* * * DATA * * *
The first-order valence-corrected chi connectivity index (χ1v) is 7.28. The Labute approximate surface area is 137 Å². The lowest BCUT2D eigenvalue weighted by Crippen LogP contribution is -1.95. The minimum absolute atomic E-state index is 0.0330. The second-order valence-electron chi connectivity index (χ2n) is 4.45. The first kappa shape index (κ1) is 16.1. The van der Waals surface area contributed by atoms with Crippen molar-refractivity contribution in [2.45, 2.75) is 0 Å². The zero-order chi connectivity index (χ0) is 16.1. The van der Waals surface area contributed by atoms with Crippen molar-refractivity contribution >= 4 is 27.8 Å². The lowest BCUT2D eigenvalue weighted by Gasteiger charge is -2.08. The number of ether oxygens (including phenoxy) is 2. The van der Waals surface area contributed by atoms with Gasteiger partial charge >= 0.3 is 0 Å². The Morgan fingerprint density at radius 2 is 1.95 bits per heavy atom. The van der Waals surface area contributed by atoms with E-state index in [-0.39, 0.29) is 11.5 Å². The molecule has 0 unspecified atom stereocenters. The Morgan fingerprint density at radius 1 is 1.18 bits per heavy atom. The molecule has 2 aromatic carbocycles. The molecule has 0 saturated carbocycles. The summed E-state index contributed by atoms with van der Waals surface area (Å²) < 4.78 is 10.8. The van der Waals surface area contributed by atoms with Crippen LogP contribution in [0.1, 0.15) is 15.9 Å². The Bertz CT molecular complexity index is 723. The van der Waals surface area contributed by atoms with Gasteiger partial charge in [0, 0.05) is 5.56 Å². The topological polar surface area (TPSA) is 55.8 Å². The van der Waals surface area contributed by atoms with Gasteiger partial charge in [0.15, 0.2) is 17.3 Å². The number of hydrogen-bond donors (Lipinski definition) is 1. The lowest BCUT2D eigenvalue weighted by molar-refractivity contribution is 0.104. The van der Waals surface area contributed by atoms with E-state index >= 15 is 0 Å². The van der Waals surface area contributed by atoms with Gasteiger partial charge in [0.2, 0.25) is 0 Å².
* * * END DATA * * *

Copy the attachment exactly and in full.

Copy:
The first-order valence-corrected chi connectivity index (χ1v) is 7.28. The Labute approximate surface area is 137 Å². The lowest BCUT2D eigenvalue weighted by Crippen LogP contribution is -1.95. The minimum absolute atomic E-state index is 0.0330. The second-order valence-electron chi connectivity index (χ2n) is 4.45. The first kappa shape index (κ1) is 16.1. The van der Waals surface area contributed by atoms with Crippen molar-refractivity contribution in [2.45, 2.75) is 0 Å². The zero-order chi connectivity index (χ0) is 16.1. The van der Waals surface area contributed by atoms with Crippen molar-refractivity contribution >= 4 is 27.8 Å². The lowest BCUT2D eigenvalue weighted by Gasteiger charge is -2.08. The number of ether oxygens (including phenoxy) is 2. The van der Waals surface area contributed by atoms with Gasteiger partial charge >= 0.3 is 0 Å². The Morgan fingerprint density at radius 2 is 1.95 bits per heavy atom. The van der Waals surface area contributed by atoms with E-state index in [-0.39, 0.29) is 11.5 Å². The molecule has 0 unspecified atom stereocenters. The Morgan fingerprint density at radius 1 is 1.18 bits per heavy atom. The molecule has 2 aromatic carbocycles. The molecule has 0 saturated carbocycles. The summed E-state index contributed by atoms with van der Waals surface area (Å²) < 4.78 is 10.8. The van der Waals surface area contributed by atoms with Crippen LogP contribution in [0.1, 0.15) is 15.9 Å². The Bertz CT molecular complexity index is 723. The van der Waals surface area contributed by atoms with Gasteiger partial charge in [0, 0.05) is 5.56 Å². The topological polar surface area (TPSA) is 55.8 Å². The van der Waals surface area contributed by atoms with Gasteiger partial charge in [0.15, 0.2) is 17.3 Å². The number of hydrogen-bond donors (Lipinski definition) is 1. The lowest BCUT2D eigenvalue weighted by molar-refractivity contribution is 0.104. The van der Waals surface area contributed by atoms with E-state index >= 15 is 0 Å². The van der Waals surface area contributed by atoms with Gasteiger partial charge in [0.2, 0.25) is 0 Å².